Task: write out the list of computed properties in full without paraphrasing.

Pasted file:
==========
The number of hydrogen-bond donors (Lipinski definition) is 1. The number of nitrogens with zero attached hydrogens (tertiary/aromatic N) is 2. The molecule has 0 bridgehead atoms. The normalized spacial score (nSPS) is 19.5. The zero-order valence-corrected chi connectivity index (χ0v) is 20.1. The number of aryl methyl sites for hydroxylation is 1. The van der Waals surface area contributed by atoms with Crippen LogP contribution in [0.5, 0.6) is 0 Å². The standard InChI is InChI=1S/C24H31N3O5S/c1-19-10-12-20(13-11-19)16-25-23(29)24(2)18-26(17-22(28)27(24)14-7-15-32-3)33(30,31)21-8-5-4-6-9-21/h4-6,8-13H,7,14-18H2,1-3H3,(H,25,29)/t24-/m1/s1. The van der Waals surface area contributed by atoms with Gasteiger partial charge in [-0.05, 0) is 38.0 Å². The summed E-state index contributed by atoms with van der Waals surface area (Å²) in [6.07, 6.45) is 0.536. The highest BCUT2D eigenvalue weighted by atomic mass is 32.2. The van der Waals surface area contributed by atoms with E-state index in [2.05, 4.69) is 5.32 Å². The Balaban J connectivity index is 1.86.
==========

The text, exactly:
The number of hydrogen-bond donors (Lipinski definition) is 1. The number of nitrogens with zero attached hydrogens (tertiary/aromatic N) is 2. The molecule has 0 bridgehead atoms. The normalized spacial score (nSPS) is 19.5. The zero-order valence-corrected chi connectivity index (χ0v) is 20.1. The number of aryl methyl sites for hydroxylation is 1. The van der Waals surface area contributed by atoms with Crippen LogP contribution in [0.5, 0.6) is 0 Å². The standard InChI is InChI=1S/C24H31N3O5S/c1-19-10-12-20(13-11-19)16-25-23(29)24(2)18-26(17-22(28)27(24)14-7-15-32-3)33(30,31)21-8-5-4-6-9-21/h4-6,8-13H,7,14-18H2,1-3H3,(H,25,29)/t24-/m1/s1. The van der Waals surface area contributed by atoms with Gasteiger partial charge in [-0.05, 0) is 38.0 Å². The summed E-state index contributed by atoms with van der Waals surface area (Å²) in [6.07, 6.45) is 0.536. The highest BCUT2D eigenvalue weighted by atomic mass is 32.2. The van der Waals surface area contributed by atoms with E-state index in [2.05, 4.69) is 5.32 Å². The Balaban J connectivity index is 1.86.